FHC, Porter Creek golfers win divisions at high school tourney

Fewer high school golfers were swinging this year because of a conflict with a soccer tournament. Still, competition was tight as 26 students…

Fewer high school golfers were swinging this year because of a conflict with a soccer tournament.

Still, competition was tight as 26 students participated in Whitehorse’s high school championships Friday at Mountain View Golf Club.

Finishing second overall, FH Collins’ Scott Meredith and Adrian Hawkings hit a three over par to finish first in the Grade 8 and 9 division, despite having the same score as Heiko Nyland and Gibson Pearson, from Vanier.

“When you have a tie … you do what they call a count-back,” said Vickie Dawe, the tournament’s organizer, explaining why Meredith and Hawkings were first.

“You go to the (scores) on the first hole, number 10, and they were both tied. And then you go to number 11, and Scott and Adrian got a three on that and Heiko and Gibson got a four.”

“Today was a tough round,” said Meredith. “I haven’t golfed for a week, so I was kind of rusty at the beginning. I wasn’t putting too good.

“Luckily I had Adrian, who was a good help. He was good at putting, when I messed up he always showed up with a good putt.”

Playing only the back nine in the two-player best-ball tournament, Meredith and Hawkings bogied on the 15th hole and then ran into further trouble a couple holes later.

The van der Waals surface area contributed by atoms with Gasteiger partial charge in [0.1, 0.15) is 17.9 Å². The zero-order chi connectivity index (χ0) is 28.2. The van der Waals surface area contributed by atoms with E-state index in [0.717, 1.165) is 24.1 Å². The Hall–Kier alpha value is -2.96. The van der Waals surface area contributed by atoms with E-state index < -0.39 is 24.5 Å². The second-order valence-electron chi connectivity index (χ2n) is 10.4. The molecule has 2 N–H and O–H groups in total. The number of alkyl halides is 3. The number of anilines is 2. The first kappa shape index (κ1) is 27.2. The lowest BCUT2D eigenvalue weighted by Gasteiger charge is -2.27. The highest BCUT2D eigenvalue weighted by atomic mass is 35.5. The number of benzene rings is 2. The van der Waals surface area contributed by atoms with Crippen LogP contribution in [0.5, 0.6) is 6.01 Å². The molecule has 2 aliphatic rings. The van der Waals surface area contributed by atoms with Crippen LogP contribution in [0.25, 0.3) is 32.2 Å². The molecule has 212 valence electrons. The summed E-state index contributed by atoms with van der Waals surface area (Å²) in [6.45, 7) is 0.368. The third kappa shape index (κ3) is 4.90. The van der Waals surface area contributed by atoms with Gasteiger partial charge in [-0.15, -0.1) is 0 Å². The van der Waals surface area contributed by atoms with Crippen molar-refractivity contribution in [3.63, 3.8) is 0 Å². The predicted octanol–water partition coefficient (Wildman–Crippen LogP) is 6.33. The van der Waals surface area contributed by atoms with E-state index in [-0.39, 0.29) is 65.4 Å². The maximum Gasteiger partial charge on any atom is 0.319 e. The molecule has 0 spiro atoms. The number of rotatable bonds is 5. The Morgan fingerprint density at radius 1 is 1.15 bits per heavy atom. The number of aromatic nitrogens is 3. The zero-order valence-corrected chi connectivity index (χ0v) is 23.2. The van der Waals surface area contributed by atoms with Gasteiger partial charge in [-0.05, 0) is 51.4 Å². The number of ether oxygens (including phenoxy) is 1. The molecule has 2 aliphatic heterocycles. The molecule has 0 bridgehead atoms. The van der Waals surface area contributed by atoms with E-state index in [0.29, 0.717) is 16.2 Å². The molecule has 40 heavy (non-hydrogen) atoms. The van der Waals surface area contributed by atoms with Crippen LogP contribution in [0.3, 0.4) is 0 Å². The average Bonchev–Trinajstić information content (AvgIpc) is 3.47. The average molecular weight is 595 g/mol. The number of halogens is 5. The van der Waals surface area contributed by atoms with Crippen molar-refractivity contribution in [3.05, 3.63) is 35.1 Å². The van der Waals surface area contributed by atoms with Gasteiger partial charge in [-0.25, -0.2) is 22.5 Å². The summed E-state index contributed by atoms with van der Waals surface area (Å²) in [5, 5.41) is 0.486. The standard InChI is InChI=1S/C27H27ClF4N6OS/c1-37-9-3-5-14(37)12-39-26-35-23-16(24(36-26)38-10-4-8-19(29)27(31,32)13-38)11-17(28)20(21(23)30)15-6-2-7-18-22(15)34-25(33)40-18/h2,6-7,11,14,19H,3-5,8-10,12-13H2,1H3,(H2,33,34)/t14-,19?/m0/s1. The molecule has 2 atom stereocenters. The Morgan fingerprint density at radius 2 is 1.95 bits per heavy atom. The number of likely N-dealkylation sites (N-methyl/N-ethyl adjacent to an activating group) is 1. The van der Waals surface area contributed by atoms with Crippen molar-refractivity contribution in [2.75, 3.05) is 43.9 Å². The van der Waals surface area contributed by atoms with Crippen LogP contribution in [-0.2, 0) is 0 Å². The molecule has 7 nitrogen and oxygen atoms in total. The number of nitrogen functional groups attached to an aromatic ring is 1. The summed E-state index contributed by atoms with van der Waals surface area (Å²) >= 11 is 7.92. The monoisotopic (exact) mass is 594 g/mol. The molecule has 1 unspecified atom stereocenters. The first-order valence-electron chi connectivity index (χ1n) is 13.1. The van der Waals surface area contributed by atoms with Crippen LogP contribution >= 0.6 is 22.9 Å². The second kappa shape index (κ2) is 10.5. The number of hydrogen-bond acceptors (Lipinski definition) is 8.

“I hit it in the bushes and Adrian topped his,” explained Meredith, speaking of the 15th. “We also struggled on 17. We had decent drives, we just couldn’t do anything else.”

Ian Wintemute and Brad Gustafson, of Porter Creek, finished on par to take the Grade 10, 11 and 12 division, a massive 12 strokes up from their closest division competitors.

The two Porter Creek students played a tremendously consistent game, hitting one bogie, one birdie and seven pars in their round.

“I chucked my shot short to the right and then (Gustafson) had a good one, but it was a bit short — five yards (from the green),” said Wintemute, describing their bogie on the 13th hole. “So we chipped on — I had a bad chip again, but he had a nice chip: about eight feet (away from the cup). But we both missed and took the bogie.”

Before this year’s tournament, scores from each team were added up to determine the winning school.

This year, however, putting more focus on the individual (or pair of individuals, as the case may be) golfers, not their schools, were given the titles. This prevented players from being held back by lesser golfers on their team.

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